Presentation on theme: "USING MICRO BLOGGING. What is a microblog? A short, social and concise way of sharing resources, pictures, links, ideas, opinions, reflection or commentary."— Presentation transcript:
What is a microblog? A short, social and concise way of sharing resources, pictures, links, ideas, opinions, reflection or commentary on any subject. These ‘posts’ (or 'tweets' if using Twitter), can be about any topic and are available to be read by anyone. People freely reply to tweets, entering the conversation; responses are made, ideas are swapped and suggestions are offered. However, posts are most likely to be seen by the author’s ‘followers’ - people who have indicated that they’re interested and want to receive updates from them. The short ‘micro’ nature of tweets means that they’re quick to write and instantly consumable by readers.
What is a microblog? BLOG MICROBLOG My thoughts on digital literacy: When I first started using a computer back in the mid 1990s, digital literacy was a phrase no one knew; today, not much has changed. However, for those who do understand the term, there are a number of resources availble via “JISC Netskills”. You can find out about them at http://www.netski Digital Literacy Resources via JISC NETSKILLS, http://bit.lu/123456
Get Started Search Twitter (http://search.twitter.com/) for keywords that are meaningful to yourhttp://search.twitter.com/ subject, job or teaching. Be careful what words you choose. If you teach English, searching for “English” might produce far too many tweets. Searches for “English Teacher” might be better. Try and pick things you’d want to share ideas on. So, instead of “ESOL” (which could be discussion about ESOL issues), try “ESOL resources”
Get Started Sign up for an account at www.twitter.com www.twitter.com Try and pick a short name, which is easy to type and remember jbloggs, jbloggsUK or similar. Make sure you include a brief bio, a link to a website about you or your organisation and a photo (though it doesn’t need to be a photo of you)
Get Started Sign in and start tweeting! Start by sharing something you’ve read or have been that’s interesting. Say why it’s interesting. For example, “Just found out how to use twitter on this website: http://not.real.com/” DON’T put “Just on a website finding out how to use twitter”, because that is of no use to a reader..share like you would in normal conversation.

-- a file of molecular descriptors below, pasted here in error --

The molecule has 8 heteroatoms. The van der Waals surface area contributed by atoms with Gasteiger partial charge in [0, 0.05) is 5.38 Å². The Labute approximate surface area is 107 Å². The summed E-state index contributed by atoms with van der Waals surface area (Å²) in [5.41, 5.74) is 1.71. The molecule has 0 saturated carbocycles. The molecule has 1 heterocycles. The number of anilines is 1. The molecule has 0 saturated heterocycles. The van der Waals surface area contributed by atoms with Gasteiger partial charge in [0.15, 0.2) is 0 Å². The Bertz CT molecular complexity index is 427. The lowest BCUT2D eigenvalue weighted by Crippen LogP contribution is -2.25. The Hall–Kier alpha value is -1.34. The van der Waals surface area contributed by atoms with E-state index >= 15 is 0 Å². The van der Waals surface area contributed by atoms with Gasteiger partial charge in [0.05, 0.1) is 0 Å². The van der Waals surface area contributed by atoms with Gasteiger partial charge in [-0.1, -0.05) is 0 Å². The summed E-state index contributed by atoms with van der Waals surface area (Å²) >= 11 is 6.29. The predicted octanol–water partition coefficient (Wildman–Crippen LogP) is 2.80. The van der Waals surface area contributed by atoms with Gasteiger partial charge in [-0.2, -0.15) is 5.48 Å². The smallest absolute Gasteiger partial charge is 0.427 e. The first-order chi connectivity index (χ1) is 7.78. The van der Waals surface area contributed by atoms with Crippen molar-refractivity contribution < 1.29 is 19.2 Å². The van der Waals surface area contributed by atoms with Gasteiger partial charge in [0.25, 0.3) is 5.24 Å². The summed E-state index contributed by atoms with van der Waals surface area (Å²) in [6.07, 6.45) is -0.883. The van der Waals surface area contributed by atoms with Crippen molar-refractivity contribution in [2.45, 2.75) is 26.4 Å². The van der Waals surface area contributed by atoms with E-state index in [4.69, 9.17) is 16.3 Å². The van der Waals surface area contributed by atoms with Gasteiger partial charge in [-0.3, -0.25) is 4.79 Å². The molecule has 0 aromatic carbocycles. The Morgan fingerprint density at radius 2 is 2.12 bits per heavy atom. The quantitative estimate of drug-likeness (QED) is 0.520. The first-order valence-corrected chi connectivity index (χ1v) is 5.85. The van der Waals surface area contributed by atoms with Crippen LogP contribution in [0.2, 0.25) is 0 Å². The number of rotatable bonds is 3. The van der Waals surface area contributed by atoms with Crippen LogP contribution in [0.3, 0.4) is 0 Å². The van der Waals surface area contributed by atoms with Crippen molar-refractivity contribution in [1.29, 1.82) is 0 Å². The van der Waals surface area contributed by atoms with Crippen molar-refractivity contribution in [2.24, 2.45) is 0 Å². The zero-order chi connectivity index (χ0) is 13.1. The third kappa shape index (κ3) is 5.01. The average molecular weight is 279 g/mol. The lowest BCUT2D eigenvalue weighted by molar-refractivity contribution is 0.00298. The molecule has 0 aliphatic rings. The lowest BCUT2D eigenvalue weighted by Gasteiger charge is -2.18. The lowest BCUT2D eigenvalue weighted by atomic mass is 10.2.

Get Started Follow people On twitter, you don’t just follow people you know (like you might do when you add friends on facebook). Search for experts in your field, or people you admire and see if they are on Twitter. Find organisations you are or want to be involved in and follow them. DON’T Follow hundreds of people for the sake of it, or follow people you’ll have no interest in. Follow people who are saying things you’re going to want to read More help available herehere
Get Inolved Send people a mention Use the “@” symbol followed by their twitter name to send a message (eg: @person1 Hello, how are you?) You could start by sending a mention to an organisation you know (eg: @niaceHQ Just started using Twitter, so have followed you”) NOTE: Any messages sent like this are public – do don’t share secrets this way More help available herehere
Get Involved Send someone a message If someone you follow has followed you back, you can send them a “direct message” which can only be seen by them. To do this type “D” a space and then their username (without the @ sign). Eg: “D person1 You asked for my contact number, it’s 07123 456789” More help available herehere
Safety First Everything you send can be seen Even if you send someone a direct (hidden) message, always assume it can be seen, that way you won’t get any nasty surprises.
Safety First Everything you say reflects on you (and sometimes your employer) What you tweet can be archived and displayed forever. So, if you tweet opinions, accusations or contentious content, make sure that they do not break any laws (such as those around libel, threats or obscene content), try not to be hurtful and also remember that anything you say culd be associated with your school, college or employer